In his Easter message delivered Sunday at Vatican City, Pope Francis rightly reminded us about the forgotten people of the world.
He talked about persecuted Christian minorities in such places as Kenya where 148 students were summarily executed by the Shabab, an extremist Somali group retaliating for intervention by Kenyan government soldiers in Somalia.
Also on his agenda was the ever-escalating conflict in the Middle East where the only people profiting from their dealings there are the merchants of death.
“We ask for peace, above all, for Syria and Iraq, that the roar of arms may cease and that peaceful relations be restored among the various groups which make up those beloved countries,” he said.
But the pontiff also went on to list the disastrous strife in Yemen, Nigeria, South Sudan, Sudan, the Democratic Republic of Congo, Ukraine, the Palestinian territories and Israel – all of which have contributed to the horrific displacement of refugees from their homelands.
He chose to take heart from the potential Iranian nuclear deal tentatively struck by negotiators in Switzerland.
All good words, indeed, but despite the popularity of the Argentinian cleric among his flock and beyond, the global community has done little, beyond isolated bombings, drone attacks and, with some exceptions, out-gunned and outmaneuvered boots on the ground, to try to stop the relentless killings, kidnappings and desecrations of historic sites by the Islamic State thugs and its affiliates.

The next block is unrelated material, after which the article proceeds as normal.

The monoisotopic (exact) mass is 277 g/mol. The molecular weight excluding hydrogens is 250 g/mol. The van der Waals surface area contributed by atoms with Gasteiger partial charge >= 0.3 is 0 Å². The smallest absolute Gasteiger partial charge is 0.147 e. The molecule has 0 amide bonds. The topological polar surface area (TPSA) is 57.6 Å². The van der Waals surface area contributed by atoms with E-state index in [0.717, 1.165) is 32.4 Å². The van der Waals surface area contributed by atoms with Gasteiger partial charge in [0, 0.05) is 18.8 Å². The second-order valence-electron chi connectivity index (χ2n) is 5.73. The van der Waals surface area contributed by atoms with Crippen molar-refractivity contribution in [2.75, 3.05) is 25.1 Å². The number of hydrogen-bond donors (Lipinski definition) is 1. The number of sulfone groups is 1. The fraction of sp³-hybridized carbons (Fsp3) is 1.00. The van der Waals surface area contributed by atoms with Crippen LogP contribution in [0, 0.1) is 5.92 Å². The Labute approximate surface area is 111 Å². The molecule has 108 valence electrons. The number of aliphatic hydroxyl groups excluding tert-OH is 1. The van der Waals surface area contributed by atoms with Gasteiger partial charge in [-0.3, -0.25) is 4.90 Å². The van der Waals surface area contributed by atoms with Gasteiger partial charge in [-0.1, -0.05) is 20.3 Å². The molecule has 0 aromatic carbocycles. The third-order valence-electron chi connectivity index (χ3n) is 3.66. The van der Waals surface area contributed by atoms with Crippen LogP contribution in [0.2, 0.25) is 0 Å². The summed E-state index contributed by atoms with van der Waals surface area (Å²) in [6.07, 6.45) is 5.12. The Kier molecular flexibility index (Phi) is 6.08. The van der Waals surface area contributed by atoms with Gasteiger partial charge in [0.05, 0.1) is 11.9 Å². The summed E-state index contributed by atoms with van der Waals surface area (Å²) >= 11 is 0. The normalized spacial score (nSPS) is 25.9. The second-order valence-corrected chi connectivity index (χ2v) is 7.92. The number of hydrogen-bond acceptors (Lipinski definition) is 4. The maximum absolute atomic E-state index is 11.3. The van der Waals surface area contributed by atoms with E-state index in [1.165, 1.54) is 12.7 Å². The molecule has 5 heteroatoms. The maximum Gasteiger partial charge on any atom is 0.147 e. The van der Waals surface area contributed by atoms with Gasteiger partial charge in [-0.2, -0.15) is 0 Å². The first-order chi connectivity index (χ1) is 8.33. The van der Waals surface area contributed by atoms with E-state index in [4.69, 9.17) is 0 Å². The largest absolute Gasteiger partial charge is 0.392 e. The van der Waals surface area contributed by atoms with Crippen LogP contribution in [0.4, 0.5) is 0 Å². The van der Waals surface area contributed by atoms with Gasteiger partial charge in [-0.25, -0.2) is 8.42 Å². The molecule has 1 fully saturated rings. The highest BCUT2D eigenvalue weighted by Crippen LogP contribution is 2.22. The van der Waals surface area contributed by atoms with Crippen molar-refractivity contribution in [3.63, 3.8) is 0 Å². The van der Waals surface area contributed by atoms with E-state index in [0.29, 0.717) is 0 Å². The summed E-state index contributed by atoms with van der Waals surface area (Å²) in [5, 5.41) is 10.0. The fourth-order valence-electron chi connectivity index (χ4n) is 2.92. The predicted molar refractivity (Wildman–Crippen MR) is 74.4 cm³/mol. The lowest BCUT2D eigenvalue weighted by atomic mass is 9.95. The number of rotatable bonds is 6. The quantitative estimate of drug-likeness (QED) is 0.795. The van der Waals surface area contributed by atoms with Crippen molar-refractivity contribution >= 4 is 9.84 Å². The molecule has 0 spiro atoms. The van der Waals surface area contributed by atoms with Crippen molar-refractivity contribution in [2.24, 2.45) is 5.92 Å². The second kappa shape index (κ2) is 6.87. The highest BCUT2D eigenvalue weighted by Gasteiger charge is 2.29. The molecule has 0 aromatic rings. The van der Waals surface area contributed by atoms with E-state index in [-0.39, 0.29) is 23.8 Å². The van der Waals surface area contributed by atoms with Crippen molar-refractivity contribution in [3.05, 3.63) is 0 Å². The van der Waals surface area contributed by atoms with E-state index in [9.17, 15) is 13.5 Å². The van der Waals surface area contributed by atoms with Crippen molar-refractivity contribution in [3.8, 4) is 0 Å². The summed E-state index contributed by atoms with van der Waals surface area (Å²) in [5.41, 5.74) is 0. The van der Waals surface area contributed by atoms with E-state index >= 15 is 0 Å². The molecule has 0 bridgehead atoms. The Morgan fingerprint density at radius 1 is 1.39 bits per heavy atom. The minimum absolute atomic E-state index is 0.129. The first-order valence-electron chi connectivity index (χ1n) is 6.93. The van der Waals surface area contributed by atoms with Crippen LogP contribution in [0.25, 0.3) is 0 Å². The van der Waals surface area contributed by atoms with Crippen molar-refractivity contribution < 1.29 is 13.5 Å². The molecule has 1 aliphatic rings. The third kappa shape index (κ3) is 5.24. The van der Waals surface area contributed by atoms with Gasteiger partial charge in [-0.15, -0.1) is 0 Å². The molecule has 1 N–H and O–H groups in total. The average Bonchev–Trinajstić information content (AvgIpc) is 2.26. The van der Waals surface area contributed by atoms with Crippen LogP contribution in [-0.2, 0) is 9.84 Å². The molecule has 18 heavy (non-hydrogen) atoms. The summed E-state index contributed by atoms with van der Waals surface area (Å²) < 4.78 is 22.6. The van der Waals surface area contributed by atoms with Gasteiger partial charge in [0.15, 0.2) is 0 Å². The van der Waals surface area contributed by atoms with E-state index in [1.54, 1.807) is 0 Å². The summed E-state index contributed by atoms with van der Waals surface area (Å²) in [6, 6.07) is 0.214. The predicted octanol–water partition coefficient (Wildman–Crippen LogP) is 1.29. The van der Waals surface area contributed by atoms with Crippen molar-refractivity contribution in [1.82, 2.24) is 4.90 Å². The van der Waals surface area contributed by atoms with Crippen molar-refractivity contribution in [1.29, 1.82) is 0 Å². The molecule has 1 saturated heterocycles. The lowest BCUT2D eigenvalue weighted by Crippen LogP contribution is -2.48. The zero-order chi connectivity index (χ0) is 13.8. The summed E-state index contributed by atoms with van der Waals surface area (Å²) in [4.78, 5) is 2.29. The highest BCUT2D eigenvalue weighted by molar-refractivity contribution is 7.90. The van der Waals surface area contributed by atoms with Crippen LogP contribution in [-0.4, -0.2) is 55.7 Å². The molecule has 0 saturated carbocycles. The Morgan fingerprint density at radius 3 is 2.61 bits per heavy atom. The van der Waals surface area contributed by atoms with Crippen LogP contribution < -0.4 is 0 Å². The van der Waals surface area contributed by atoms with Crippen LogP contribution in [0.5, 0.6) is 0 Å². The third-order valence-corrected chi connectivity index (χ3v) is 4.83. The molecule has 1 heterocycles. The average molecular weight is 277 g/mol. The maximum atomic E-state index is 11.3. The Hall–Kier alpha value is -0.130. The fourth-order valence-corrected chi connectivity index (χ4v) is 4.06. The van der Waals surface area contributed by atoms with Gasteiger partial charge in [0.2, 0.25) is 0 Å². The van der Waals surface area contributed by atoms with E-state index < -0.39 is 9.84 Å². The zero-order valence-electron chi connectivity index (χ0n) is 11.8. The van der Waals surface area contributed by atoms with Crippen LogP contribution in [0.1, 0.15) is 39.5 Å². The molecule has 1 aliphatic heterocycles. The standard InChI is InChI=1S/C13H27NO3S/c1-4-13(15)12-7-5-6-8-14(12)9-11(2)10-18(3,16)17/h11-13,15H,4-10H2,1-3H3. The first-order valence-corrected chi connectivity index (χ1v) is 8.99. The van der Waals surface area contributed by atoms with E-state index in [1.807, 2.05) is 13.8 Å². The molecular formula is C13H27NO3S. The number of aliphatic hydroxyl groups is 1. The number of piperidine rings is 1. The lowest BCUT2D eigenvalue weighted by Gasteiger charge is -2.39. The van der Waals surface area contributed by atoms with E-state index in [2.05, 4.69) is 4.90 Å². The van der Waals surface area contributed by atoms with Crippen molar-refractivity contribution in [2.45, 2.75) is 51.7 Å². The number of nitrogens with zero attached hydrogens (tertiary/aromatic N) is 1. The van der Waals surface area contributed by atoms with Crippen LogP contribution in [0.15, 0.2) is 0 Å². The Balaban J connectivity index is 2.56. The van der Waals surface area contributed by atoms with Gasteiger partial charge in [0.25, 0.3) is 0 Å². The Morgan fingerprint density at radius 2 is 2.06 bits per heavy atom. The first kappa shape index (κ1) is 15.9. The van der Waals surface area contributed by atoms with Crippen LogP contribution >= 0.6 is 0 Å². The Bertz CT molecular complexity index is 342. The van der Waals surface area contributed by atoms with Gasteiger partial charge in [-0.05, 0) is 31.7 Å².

Back in the Middle Ages, of course, the Vatican gave the world a taste of its own punitive might when it organized the Crusades, flexing its political muscles by expanding its authority through Europe and elsewhere.
So what to do?
Mahatma Gandhi famously turned fasting into a weapon of persuasion to accomplish his non-violent goals.
Between 1913 and 1948, Gandhi undertook 17 fasts of varying lengths – from one to 21 days – to protest oppressive British policies in India and internal fighting by segments of the native population as well.
Sad to say, even if the pope, President Obama and other world leaders committed to abstinence from food for any length of time, it would likely carry little weight with those forces who say they’re equally committed to establishing a world-wide caliphate.
There seems to be little appetite among the U.S. and its allies – still struggling with recessionary pressures – to mount a steady stream of attacks on an enemy that has proved to be elusive as it is brutal.
What’s more, ISIL continues to draw support from fringe elements world-wide, with media reports estimating that some 20,000 recruits, many from western bloc countries, have volunteered to join the jihadists.
While the root causes for the rise of ISIL may have been oppressive and intolerant measures imposed by governments, those callous practices will have to be left for later to reverse, no doubt leading to more future upheavals.
For now, though, as the pope says, the priority must be to halt the wanton acts of bloodshed which, if left unchecked, will continue to be a plague in our midst.
– Ron Leir